An impressive career for anyone--and especially for someone at the tender age of 29.
In 1998, McDonald recorded a solo CD, on the Nonesuch Records label, entitled Way Back To Paradise (the title track taken from Marie Christine), featuring the work of the new generation of composers including LaChiusa, Adam Guettel (the Off-Broadway musical Floyd Collins), and Jason Robert Brown (Parade). The album garnered praise for McDonald, but drew sharp criticism for her choice of material: where were the audience-pleasing standards that could highlight McDonald's vocal gifts?
As if to answer her critics, McDonald's second solo release, How Glory Goes (also on Nonesuch), mixes Broadway classics by Harold Arlen, Jerome Kern, and Leonard Bernstein with new work from the likes of Adam Guettel, Stephen Flaherty and Lynn Ahrens (Ragtime), and Jeanine Tesori. The older and newer material blend seamlessly, thanks to McDonald's expert delivery, although the album is not without its flaws.
Arlen and Johnny Mercer's "Any Place I Hang My Hat Is Home" from St. Louis Woman opens the collection, with McDonald providing a cool and easy vocal navigation of the jazzy landscape. Her classical training, however, occasionally betrays her with over-enunciation and meticulous rhythmic interpretations. Overall, she finds an emotional intensity that builds nicely, ending with McDonald in full voice and full command.
Her second St. Louis Woman entry, "I Had Myself A True Love," mines even greater depths, employing both McDonald's power and her sensitivity in a masterful balance. However, she fares less well with "Bill" from Kern and Hammerstein's Show Boat, as her singing seems to exceed the limitations of the song. Here, and on Arlen's "I Never Has Seen Snow," McDonald's intelligence and skill seem so removed from the antiquated feeling of both pieces; she seems too smart to sell lines like "I done lost my ugly spell" and "What I really wants to say is this."
Arlen's "A Sleepin' Bee" suffers similarly, not only lyrically but with its creepy string arrangements and McDonald's somewhat unnatural vocal swoops. It is refreshing, then, as she wraps her voice around "I Hid My Love," composed by Steve Marzullo to a poem by John Clare, and "Was That You?" the first of two Adam Guettel entries. McDonald sells these contemporary tracks more convincingly--proving that her advocacy of them is well founded--and uses her operatic background to reveal wonderful intricacies.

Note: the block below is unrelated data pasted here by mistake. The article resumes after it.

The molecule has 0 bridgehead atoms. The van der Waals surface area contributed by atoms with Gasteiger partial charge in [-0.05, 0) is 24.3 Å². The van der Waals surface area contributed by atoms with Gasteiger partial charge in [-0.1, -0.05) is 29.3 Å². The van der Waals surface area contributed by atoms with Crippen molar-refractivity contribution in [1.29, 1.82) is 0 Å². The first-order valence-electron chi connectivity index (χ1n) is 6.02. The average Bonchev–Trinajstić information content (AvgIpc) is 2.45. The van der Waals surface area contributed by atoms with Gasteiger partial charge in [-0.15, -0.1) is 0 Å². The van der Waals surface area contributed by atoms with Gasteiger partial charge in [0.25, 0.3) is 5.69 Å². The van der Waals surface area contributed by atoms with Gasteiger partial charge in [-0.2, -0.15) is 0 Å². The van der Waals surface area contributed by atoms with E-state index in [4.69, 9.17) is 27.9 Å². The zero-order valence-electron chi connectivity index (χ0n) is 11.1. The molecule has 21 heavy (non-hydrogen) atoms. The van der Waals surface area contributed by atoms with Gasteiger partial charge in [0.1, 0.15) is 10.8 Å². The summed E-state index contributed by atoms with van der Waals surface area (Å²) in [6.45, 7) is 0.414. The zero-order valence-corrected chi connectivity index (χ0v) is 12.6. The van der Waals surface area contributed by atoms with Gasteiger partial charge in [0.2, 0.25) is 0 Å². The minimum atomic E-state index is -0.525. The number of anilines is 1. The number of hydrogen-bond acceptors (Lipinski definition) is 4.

The album regains its footing with "When Did I Fall In Love" from the Bock-Harnick musical Fiorello! and "The Man That Got Away" by Arlen, with lyrics by Ira Gershwin, from A Star Is Born. The two songs create a mini-play of love found and lost, giving McDonald ample opportunity to shine.
Her straight-ahead approach to "When Did I..." works perfectly (even with a few sounds-like-a-wrong-note-but-isn't moments in the finale) and segues into a heartfelt and most relaxed "Man," evading any unwanted echoes of Judy Garland, with whom the song is often associated. It is a well-earned and well-executed climax to the CD.
The denouement begins with a graceful take on the West Side Story anthem "Somewhere," despite a lackluster orchestration, and leads immediately into Guettel's "How Glory Goes," the reflective ultimate moment from Floyd Collins. The instrumental introduction tacked onto "Somewhere," intended to give it and "Glory" a sense of continuity, is the album's only deliberate connection--and it is unsettling, a thematic idea that falters in performance.
Yet McDonald's embracing of "How Glory Goes" is far-reaching and resonant--easily delivering on its promise as the title track, exonerating its awkward "Somewhere" tether, and even overshadowing some of the standard tunes with its musical intensity. A simple lullaby, Jeanine Tesori and Brian Crawley's "Lay Down Your Head," gently completes the album.
Upon repeated listening, one realizes that the songs tend to bleed into one another, setting a tone and not straying far from it. Yet McDonald finds more than ample room within that tone to dazzle. Audra McDonald possesses such talent that her transgressions merely dip a performance from perfect to near perfect--and usually for a mere flicker of a phrase. McDonald has produced a warm, accessible, and polished sophomore effort.
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